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Fatty foods

If somebody hasn’t beaten us to it, we’d like to nominate U.S. District Judge James Robertson for a medal.

On Wednesday, Judge Robertson tossed out a lawsuit brought by a doctor who sought damages from fast-food chain KFC because he argued the company failed to properly inform customers that it used trans fats to fry its chicken.

The lawsuit was just one of the latest — surely not the last — efforts by Nanny Staters and Health Nazis to further eviscerate the concept of individual responsibility in favor of government maternalism.

But Judge Robertson wasn’t buying the nonsense peddled by the busybody crowd. He dismissed the lawsuit, arguing that Dr. Arthur Hoyle could not show he had been harmed by KFC’s use of trans fats.

“While it might be appropriate for this court to find, as a matter of law, that the consumption of fat — including trans fat — is indeed within the reasonable expectations of the consumers of fried chicken and french fries prepared in fast food kitchens, it is not necessary for me to reach that question,” Judge Robertson wrote.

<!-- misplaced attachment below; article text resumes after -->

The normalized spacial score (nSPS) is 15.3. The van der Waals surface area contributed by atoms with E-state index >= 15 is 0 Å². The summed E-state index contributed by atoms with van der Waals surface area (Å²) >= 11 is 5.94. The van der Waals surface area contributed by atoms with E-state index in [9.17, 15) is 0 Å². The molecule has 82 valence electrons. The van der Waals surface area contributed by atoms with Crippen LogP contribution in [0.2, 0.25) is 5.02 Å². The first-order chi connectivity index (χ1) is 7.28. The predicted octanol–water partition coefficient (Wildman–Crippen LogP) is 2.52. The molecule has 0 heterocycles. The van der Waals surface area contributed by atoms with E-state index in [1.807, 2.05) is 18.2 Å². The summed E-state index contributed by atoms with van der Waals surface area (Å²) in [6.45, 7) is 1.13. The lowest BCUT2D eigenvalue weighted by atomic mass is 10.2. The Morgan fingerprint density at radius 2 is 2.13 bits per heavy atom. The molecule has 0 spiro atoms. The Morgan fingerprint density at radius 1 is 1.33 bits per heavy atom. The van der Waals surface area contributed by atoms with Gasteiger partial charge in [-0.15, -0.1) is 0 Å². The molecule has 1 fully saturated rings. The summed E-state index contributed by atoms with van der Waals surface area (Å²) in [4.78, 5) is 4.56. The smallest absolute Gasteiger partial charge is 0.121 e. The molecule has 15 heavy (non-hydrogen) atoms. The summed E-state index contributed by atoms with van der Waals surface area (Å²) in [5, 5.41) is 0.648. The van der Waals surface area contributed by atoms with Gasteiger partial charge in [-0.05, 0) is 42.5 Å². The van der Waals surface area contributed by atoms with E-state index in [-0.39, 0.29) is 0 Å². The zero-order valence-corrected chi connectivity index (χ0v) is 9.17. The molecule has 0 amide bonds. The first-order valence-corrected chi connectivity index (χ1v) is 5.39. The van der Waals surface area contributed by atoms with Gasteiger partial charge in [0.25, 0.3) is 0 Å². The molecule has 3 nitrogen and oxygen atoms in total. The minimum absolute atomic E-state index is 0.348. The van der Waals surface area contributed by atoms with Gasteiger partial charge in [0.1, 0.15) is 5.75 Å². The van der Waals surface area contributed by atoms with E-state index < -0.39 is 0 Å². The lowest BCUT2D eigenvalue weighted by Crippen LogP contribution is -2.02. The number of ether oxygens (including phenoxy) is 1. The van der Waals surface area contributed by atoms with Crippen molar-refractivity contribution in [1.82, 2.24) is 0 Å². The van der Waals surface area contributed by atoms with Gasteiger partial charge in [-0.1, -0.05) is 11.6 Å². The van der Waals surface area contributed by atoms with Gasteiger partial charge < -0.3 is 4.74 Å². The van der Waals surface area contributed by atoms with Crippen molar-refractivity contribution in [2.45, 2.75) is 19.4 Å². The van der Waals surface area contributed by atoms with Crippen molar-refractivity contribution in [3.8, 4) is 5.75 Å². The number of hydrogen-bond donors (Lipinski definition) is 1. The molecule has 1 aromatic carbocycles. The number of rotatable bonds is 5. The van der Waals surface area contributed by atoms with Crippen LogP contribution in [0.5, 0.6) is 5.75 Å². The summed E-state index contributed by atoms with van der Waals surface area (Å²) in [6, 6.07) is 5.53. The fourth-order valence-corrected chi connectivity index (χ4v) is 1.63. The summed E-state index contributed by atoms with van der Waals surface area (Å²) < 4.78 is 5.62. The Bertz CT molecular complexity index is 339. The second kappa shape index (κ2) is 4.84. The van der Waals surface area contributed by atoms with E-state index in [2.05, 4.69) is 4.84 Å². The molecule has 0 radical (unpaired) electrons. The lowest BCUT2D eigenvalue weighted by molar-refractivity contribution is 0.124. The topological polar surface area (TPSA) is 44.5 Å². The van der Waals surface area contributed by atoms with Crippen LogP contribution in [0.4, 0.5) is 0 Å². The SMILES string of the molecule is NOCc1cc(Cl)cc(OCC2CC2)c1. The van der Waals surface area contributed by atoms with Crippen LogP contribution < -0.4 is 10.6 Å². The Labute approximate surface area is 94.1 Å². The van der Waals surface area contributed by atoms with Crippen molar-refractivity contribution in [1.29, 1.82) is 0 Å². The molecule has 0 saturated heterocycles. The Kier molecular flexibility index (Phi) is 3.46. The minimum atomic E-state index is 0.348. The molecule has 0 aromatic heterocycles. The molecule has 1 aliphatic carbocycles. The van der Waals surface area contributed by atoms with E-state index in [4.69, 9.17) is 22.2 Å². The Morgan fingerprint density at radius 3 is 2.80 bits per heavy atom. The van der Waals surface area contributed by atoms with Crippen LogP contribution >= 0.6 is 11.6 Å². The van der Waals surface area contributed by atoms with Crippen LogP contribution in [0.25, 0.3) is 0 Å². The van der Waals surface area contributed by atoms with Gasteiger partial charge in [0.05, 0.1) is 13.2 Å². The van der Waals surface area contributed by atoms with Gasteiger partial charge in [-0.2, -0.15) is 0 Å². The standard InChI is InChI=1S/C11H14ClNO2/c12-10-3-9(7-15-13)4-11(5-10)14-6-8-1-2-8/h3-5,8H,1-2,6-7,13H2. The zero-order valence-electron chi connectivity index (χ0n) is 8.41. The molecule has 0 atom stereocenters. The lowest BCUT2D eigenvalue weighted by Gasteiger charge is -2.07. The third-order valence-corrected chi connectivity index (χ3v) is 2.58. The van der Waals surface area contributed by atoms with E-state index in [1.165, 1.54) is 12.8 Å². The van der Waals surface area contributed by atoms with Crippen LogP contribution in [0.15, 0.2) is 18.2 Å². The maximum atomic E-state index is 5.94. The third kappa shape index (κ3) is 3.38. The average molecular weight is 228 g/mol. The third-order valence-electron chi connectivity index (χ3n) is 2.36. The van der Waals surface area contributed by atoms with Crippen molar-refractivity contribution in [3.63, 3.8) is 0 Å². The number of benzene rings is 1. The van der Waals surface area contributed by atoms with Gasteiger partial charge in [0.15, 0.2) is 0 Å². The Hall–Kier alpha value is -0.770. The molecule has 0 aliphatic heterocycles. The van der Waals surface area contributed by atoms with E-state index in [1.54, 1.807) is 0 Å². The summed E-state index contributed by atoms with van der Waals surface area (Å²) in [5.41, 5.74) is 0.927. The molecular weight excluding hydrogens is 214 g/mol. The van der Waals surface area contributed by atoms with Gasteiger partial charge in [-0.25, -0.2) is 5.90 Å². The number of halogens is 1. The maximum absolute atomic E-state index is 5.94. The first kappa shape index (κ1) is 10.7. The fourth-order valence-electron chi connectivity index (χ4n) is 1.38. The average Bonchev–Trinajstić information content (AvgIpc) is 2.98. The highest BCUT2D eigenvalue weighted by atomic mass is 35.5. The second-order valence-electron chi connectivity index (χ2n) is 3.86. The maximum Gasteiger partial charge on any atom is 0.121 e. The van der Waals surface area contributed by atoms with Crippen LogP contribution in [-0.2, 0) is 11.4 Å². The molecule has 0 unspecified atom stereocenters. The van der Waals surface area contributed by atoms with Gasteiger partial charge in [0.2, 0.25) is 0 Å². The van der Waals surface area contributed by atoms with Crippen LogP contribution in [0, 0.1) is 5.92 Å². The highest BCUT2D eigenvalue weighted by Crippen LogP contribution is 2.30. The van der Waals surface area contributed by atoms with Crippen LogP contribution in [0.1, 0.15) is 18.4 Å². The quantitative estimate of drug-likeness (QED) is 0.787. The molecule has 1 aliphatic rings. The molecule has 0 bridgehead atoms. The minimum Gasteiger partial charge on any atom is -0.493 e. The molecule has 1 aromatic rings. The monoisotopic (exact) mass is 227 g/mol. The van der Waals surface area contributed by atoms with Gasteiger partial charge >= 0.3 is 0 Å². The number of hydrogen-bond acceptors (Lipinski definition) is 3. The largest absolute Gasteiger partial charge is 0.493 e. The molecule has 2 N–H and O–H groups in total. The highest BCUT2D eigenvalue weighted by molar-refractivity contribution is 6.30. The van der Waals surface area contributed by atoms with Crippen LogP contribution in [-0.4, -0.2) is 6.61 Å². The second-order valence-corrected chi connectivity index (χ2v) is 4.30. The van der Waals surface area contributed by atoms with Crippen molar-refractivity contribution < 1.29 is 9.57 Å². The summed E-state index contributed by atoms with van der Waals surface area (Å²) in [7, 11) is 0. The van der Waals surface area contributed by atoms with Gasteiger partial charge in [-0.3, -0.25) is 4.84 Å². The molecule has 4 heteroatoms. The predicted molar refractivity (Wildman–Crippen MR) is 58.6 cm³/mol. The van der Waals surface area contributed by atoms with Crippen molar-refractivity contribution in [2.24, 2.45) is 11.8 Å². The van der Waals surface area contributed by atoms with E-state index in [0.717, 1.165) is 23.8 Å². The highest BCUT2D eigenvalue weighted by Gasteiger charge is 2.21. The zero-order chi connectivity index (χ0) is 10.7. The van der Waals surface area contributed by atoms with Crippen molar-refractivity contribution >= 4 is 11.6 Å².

And in response to Dr. Hoyle’s claim that customers have a growing understanding of the health risks associated with trans fats, the judge cut to the quick: “If consumers are increasingly aware of trans fat, where do they expect to find it if not in fast food restaurants?”

This is the kind of straight talk necessary from judges when it comes to this type of frivolous litigation.

Ironically, KFC this week announced that all of its 5,500 restaurants would stop using trans fats. Dr. Hoyle will no doubt cheer the move. Fine. But in a free society, such decisions must be made by KFC executives, not activist judges or publicity hungry politicians.

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